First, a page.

The federal Health IT Policy Committee has sent ONC numerous privacy and security policy recommendations that aim to build and maintain public trust in health information sharing, including recommendations regarding limitations on data collection, use and disclosure, consent, patient matching and amendments to health data. Each recommendation sets forth specific policies to implement the principles endorsed in ONC's Strategic Plan. Unfortunately, very few of these recommendations have been acted on by ONC or any other agency within HHS.
ONC should act on these recommendations and apply all of the policy levers at its disposal, such as conditions for receipt of federal funds authorized by HITECH, to promote the endorsed policies. ONC has used its authority over the electronic health record certification program to require EHR technology to include baseline security functionalities like encryption and access controls. This was an important first step in enabling a policy framework. However, for many of these functionalities there are no requirements on providers -- through law, the meaningful use program or other health IT spending programs -- to actually implement them. This needs to change in 2012.
Promptly Release Final HITECH Modifications to HIPAA Privacy and Security Regulations
Public trust in the health IT programs will be bolstered with the release of final HIPAA privacy and security regulations mandated by HITECH. A final rule to implement most of these changes was scheduled to be issued in September 2011, but stakeholders are still waiting for those regulations. Statutory deadlines for implementing most of these requirements have been in effect since 2010, but they are unlikely to be enforced before regulations have been released. In addition, reports required to be issued on de-identified data and protections for information in personal health records not covered by HIPAA are nearly three years late.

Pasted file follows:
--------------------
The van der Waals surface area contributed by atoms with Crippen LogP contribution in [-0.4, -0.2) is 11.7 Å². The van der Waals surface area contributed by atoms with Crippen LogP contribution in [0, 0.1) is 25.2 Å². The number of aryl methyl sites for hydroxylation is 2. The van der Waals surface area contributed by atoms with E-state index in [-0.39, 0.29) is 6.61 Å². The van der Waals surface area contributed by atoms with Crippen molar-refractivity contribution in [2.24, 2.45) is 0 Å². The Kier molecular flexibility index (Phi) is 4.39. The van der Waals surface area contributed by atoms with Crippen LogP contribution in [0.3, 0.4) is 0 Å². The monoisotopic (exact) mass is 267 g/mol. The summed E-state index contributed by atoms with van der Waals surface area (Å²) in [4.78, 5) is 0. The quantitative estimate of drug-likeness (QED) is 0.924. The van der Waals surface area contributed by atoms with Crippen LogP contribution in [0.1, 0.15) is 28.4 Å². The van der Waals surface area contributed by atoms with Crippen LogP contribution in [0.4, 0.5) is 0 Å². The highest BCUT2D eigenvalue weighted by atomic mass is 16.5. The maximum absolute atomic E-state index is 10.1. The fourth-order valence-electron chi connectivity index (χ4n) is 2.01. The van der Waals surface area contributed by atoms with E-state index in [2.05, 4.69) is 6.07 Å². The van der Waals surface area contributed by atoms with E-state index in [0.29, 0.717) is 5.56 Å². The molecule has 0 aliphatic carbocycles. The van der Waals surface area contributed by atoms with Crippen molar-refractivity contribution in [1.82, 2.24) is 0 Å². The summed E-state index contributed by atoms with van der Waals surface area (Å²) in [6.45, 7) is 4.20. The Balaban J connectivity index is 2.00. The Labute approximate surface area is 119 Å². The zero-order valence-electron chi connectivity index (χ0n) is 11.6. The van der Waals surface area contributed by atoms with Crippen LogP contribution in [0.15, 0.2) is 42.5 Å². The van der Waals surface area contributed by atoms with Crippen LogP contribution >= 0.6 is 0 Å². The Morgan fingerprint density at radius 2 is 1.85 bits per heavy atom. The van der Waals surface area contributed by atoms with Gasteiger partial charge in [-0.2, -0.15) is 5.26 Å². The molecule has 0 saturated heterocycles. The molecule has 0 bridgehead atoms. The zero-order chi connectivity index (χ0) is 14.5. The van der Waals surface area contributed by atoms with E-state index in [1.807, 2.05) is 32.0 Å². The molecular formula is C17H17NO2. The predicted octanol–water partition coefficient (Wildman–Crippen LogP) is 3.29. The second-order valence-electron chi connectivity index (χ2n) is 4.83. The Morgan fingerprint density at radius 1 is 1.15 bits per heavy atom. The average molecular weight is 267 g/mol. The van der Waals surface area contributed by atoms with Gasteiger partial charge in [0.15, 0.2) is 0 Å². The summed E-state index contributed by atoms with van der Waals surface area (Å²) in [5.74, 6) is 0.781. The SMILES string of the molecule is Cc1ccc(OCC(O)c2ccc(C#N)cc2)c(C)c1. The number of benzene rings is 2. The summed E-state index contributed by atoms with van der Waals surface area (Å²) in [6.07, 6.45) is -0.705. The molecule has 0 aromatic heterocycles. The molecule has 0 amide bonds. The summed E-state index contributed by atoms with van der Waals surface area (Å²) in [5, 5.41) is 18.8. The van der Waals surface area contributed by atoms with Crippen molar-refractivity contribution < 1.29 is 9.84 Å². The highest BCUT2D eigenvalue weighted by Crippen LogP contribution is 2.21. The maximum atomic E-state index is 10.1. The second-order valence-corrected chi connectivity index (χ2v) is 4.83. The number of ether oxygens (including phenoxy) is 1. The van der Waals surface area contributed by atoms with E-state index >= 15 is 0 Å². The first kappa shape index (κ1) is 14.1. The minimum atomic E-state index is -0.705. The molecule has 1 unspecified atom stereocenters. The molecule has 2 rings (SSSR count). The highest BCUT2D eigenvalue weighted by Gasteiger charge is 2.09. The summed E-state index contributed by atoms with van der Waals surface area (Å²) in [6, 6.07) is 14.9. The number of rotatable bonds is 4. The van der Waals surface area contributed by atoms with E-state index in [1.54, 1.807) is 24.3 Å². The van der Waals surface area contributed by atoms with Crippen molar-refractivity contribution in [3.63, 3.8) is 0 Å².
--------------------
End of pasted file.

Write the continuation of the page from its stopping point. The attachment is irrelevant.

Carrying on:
The absence of more clearly articulated privacy and security rules creates an environment of uncertainty that is a disincentive to adoption and could lead to unnecessary costs through the implementation of interim solutions that do not match final requirements. At a recent hearing before the Senate Judiciary Subcommittee on Privacy, Technology and the Law, one witness noted that HHS had "lost credibility" on privacy due to its delay in releasing the final HITECH regulations.
It is critical that the necessary policies to support health IT and health information sharing are put into place without further delay.
Promptly Issue the NwHIN Governance Rule Covering All Programs Operated or Endorsed by ONC
Another lever for advancing a comprehensive set of FIPs-based policies across all ONC programs is through governance of NwHIN, defined by ONC to be a "set of standards, services and policies that enable the secure exchange of health information over the Internet."